Saturday, November 6, 2010

Museum News and Views, Saturday Edition

What a week! An election, a new governor and no more Meg Newman (for now),  more Republicans for Obama to deal with, the Giants win the World Series and MUNI/BART go down for a massive fail on Wednesday. But your trusty art reviewer and viewer struggled onwards (outwards? face downwards but hopefully not in the gutter!)

 "Sam" by Julie Michelle. Part of the I Live Here show at SOMArts.

I made it to Julie's show which was even better than I hoped. The new moon was in Scorpio on opening night, which was appropriate for this project as it deals with the citizens of SF, their pasts, their presents, their hopes and dreams, their fears, their loves, their problems - the where I came from, where am I now and where am I going?

Julie started it when she was laid off, certainly a life changing event and one that is presided over by Scorpio, ruled as it is by Pluto, the god of the underworld and the dark places of the soul where creativity is born. But Scorpio is also the sign of renewal and this show will give you a real sense of the amazing resilience of so many people here. Their stories and their faces are mesmerizing.

Go and see the images, read the stories, laugh, cry, sigh, admire the poetry and love the city that draws so many different people from so many different parts of the Globe. Julie photographs them and lets them tell their own stories but it is her talent and compassion that bring forth such inspired responses. Most people freeze in front of a camera and stumble over their own biographies; Julie doesn't judge, doesn't edit but asks questions from the heart. People open up to her in an amazing way and the results of that are on the wall for all to share.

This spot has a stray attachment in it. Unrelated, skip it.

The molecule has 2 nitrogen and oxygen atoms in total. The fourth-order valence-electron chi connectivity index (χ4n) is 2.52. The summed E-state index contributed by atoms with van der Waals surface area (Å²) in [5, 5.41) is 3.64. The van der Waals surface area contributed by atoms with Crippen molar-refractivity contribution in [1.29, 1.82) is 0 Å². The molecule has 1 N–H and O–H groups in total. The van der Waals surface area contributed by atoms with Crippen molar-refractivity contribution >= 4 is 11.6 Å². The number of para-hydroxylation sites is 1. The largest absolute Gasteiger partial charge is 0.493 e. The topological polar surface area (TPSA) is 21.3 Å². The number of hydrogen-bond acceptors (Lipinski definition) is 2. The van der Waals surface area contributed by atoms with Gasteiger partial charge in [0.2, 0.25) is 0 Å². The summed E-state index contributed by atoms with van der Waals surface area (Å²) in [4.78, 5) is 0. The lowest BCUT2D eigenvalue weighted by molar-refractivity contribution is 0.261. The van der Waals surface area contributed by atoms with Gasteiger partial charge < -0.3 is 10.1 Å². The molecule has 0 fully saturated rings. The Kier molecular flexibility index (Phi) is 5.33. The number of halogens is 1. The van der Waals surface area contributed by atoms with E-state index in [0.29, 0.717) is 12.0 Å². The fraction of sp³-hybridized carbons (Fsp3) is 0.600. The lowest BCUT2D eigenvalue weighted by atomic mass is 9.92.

" ...."And how could you not read a story that opens: "Three big things happened to me when I moved to San Francisco: I found myself; I met the love of my life; and I got breast cancer." (If you can make it to the end of Sonia's story without both crying and laughing, you're a far stronger person than I am.)"  Keith Laidaw, http://www.kqed.org/arts/multimedia/article.jsp?essid=27738

correction on the link for Julie Michelle's show, "I Live here." http://iliveheresf.com/

Her show of the denizens of SF is paired with Chris Rusak's velvet/shinny black surfaces, text based paintings. Using text, Rusak expands the vision of the I Live Here:SF project by manipulating participants’ stories to demonstrate the inner structure of the city’s collective experience. His printmaking is a metaphor for the story-collecting process of photography.
http://www.chrisrusak.com/

SOMArts: 7th and Brannan - www.somarts.org/

Museum laugh of the week: What picture is more gay! Eakins or Cadmus? Is! Is not! The debate rages (?) on and those involved get their knickers in a twist (as it were).

Thomas Eakins. The Wrestlers (LACMA) 

"Curators at LACMA and the Columbus Museum of Art are wrestling over The Wrestlers (above). As you may know, the CMA deaccessioned Thomas Eakins’ The Wrestlers in 2005, allowing LACMA to buy it the following year. Earlier this year LACMA curator Ilene Fort published a scholarly article in the American Quarterly suggesting—as an aside—that Midwest homophobia might have prompted the sale of the Eakins masterpiece. Now CMA curator Melissa Wolfe begs to differ, reports Eric Lyttle in The Other Paper, a Columbus weekly. The Eakins sale proceeds went to buy the Philip and Suzanne Schiller collection of American modernism, which, according to Wolfe, “has an extremely homoerotic component to it—more so than the Eakins work.” After that, the gloves were off." ....